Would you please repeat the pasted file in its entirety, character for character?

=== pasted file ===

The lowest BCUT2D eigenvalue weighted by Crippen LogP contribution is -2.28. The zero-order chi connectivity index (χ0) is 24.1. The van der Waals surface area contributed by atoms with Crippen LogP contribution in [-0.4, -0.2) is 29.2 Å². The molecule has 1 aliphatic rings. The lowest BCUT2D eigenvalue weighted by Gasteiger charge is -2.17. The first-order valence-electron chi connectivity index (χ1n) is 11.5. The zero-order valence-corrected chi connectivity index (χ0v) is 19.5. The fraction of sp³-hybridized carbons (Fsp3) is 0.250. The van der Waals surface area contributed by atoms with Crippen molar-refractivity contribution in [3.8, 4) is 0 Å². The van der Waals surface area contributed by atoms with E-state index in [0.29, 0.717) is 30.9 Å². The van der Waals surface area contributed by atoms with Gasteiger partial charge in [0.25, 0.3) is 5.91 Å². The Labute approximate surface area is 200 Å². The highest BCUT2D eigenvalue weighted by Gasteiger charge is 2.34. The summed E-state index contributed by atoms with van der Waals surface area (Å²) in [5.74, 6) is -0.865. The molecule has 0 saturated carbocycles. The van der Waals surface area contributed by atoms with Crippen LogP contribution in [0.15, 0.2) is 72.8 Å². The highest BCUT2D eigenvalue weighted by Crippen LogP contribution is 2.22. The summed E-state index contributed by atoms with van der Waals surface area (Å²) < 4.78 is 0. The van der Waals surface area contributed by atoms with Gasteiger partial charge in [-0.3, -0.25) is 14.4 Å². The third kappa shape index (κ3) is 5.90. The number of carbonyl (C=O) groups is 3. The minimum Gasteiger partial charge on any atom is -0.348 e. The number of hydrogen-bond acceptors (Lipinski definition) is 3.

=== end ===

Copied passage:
The lowest BCUT2D eigenvalue weighted by Crippen LogP contribution is -2.28. The zero-order chi connectivity index (χ0) is 24.1. The van der Waals surface area contributed by atoms with Crippen LogP contribution in [-0.4, -0.2) is 29.2 Å². The molecule has 1 aliphatic rings. The lowest BCUT2D eigenvalue weighted by Gasteiger charge is -2.17. The first-order valence-electron chi connectivity index (χ1n) is 11.5. The zero-order valence-corrected chi connectivity index (χ0v) is 19.5. The fraction of sp³-hybridized carbons (Fsp3) is 0.250. The van der Waals surface area contributed by atoms with Crippen molar-refractivity contribution in [3.8, 4) is 0 Å². The van der Waals surface area contributed by atoms with E-state index in [0.29, 0.717) is 30.9 Å². The van der Waals surface area contributed by atoms with Gasteiger partial charge in [0.25, 0.3) is 5.91 Å². The Labute approximate surface area is 200 Å². The highest BCUT2D eigenvalue weighted by Gasteiger charge is 2.34. The summed E-state index contributed by atoms with van der Waals surface area (Å²) in [5.74, 6) is -0.865. The molecule has 0 saturated carbocycles. The van der Waals surface area contributed by atoms with Crippen LogP contribution in [0.15, 0.2) is 72.8 Å². The highest BCUT2D eigenvalue weighted by Crippen LogP contribution is 2.22. The summed E-state index contributed by atoms with van der Waals surface area (Å²) < 4.78 is 0. The van der Waals surface area contributed by atoms with Gasteiger partial charge in [-0.3, -0.25) is 14.4 Å². The third kappa shape index (κ3) is 5.90. The number of carbonyl (C=O) groups is 3. The minimum Gasteiger partial charge on any atom is -0.348 e. The number of hydrogen-bond acceptors (Lipinski definition) is 3.